pi mesons are not stable and degenerate into other more tangible particles within a tiny fraction of a second. however due to thier relativisitic speed they persist longer than they should. they can travel about 1.7 kilometers as a massless neutral non interacting particle. this issue gives antimatter engineers yet another issue with designing an antimatter powered space ship.



posted on Sep, 6 2014 @ 11:35 AM
link   
Matter and Energy are supposed to be interchangeable. I was just wondering if when matter that has gravity is converted to energy does that energy still have gravity and is it still effected by other matter.

By pure I mean all the matter is now energy.
edit on 6-9-2014 by Xeven because: (no reason given)



posted on Sep, 6 2014 @ 11:53 AM
link   
Gravity requires mass, enough to pull everything closer together, the larger the mass the stronger the gravity. The sun has so much mass that it essentially tightens atoms to a point where they become unstable, releasing massive amounts of energy.
All energy needs a source of 'ignition' whether it be friction, a push, etc. and once that energy is released it's gone, used up, shot out to somewhere in the universe and 'caught' by something else, which is pretty much recycled, for example, plants catching photons from light.

From my understanding is that energy is used over and over unless it's caught in say a black hole, and well I am not sure what happens in there other than it's massive amounts of gravity. Who knows, maybe black holes are factories of taking pure energy and making it 'whole' again.


(post by motthoople removed for a manners violation)

posted on Sep, 6 2014 @ 12:10 PM
link   
a reply to: Xeven

A good question and not that easily answered, consider that the medium in which the energy exits is space-time and gravity effect's space-time then yes but in fact is it effecting the energy or merely the medium within which it is located?.

Are there dimension's beyond the influence of gravity and in those dimensions it would be a reasonably observation that there it is no longer effected by gravity.

Light has nearly no mass and in theoretical term's it is regarded as having no mass but a black hole can trap it, it is obvious that since all energy is trapped by a black hole except some that escaped from near the event horizon (so just outside the black hole but at the point most object's and even energy undergoe a process called spaghetification), this mean's that at least were gravitation is present is does effect energy, weather directly or more likey indirectly is the real question (though indirectly is a proven point at least theoretically speaking and remember theoretical proof is merely supporting data that is taken as fact).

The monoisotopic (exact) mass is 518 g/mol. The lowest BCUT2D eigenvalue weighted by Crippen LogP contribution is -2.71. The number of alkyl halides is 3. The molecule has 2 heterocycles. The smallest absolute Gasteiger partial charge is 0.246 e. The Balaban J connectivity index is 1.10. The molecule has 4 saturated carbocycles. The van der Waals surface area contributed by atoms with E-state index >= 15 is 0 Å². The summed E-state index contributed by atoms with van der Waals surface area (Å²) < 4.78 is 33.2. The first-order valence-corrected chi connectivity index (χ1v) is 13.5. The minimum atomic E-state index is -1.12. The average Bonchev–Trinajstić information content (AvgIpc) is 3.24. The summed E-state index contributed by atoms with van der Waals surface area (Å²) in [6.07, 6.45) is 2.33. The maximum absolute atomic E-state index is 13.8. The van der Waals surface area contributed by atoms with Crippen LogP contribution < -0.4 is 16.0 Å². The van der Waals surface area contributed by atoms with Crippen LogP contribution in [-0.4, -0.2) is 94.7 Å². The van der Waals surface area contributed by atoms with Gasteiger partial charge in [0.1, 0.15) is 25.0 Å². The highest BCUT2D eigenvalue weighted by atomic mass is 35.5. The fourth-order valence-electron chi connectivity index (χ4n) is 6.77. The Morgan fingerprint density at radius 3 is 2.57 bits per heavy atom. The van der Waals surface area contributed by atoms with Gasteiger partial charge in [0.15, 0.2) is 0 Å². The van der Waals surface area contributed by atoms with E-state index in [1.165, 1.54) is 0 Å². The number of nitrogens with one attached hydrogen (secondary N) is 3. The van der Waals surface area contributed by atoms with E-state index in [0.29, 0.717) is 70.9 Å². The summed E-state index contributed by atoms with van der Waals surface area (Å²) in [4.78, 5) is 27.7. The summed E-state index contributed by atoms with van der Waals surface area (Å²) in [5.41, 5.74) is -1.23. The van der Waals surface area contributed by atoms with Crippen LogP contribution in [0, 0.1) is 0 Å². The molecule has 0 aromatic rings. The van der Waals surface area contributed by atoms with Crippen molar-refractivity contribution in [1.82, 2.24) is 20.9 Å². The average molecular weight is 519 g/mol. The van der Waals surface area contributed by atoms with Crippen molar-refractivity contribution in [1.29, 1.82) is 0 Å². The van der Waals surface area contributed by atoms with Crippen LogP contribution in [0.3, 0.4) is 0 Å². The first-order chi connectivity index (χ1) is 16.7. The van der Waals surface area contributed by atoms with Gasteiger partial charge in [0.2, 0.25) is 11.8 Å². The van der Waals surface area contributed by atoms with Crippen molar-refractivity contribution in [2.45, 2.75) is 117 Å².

For me the idea of Membranes in superspace colliding and interacting to produce our universe or at least the natural rules and nature of our dimension of existance is an intriguing one and one theory is that gravity is actually an external force so it is weaker than electromagnetic attraction for instance as can be proven by using a small magnet to life a large piece of metal in opposition to the force of gravity.

Now imagine one hypothesis that gravity is actually at a ambient saturation of one to one throughout even empty space and borrowing from string theory the idea that matter is a standing wave form at right angles to the percieved flow of time or a tangle in this string, were matter is denser therefore there is more of the string compressed into less volume and so the ambient gravity is for the space increased over the one to one ration and is so lensed or saturates the area of the high density string material at a far higher level in proportion to it's mass or amount of string present, this thows out a few problems such as why does space not clump together and from new matter then?.
Well what if there are more than one string (membrane) and empty space is formed from one further out in superspace than the one that mass and energy are formed from, there may be many more string's or membranes than this but it is interesting to hypothesize that like whirl pool's merge that the same effect may be what is happening in space with mass attracted to mass and forming larger and more dense accumulations of matter and gravity well's.